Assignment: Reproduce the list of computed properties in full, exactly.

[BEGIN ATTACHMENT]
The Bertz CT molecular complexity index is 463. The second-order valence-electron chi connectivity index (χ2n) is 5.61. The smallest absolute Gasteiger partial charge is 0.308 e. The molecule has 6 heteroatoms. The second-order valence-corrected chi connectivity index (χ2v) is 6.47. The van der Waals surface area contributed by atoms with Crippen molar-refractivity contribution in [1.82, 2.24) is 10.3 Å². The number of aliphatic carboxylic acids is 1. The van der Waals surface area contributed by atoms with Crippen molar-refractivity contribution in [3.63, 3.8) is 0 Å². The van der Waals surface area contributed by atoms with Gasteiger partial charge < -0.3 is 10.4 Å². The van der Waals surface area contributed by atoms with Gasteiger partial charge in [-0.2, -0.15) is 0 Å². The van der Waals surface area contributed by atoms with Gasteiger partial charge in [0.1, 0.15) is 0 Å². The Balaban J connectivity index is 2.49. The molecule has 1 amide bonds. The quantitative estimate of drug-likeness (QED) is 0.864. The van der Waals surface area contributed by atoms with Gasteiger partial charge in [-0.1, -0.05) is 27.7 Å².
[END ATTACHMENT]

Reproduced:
The Bertz CT molecular complexity index is 463. The second-order valence-electron chi connectivity index (χ2n) is 5.61. The smallest absolute Gasteiger partial charge is 0.308 e. The molecule has 6 heteroatoms. The second-order valence-corrected chi connectivity index (χ2v) is 6.47. The van der Waals surface area contributed by atoms with Crippen molar-refractivity contribution in [1.82, 2.24) is 10.3 Å². The number of aliphatic carboxylic acids is 1. The van der Waals surface area contributed by atoms with Crippen molar-refractivity contribution in [3.63, 3.8) is 0 Å². The van der Waals surface area contributed by atoms with Gasteiger partial charge < -0.3 is 10.4 Å². The van der Waals surface area contributed by atoms with Gasteiger partial charge in [-0.2, -0.15) is 0 Å². The van der Waals surface area contributed by atoms with Gasteiger partial charge in [0.1, 0.15) is 0 Å². The Balaban J connectivity index is 2.49. The molecule has 1 amide bonds. The quantitative estimate of drug-likeness (QED) is 0.864. The van der Waals surface area contributed by atoms with Gasteiger partial charge in [-0.1, -0.05) is 27.7 Å².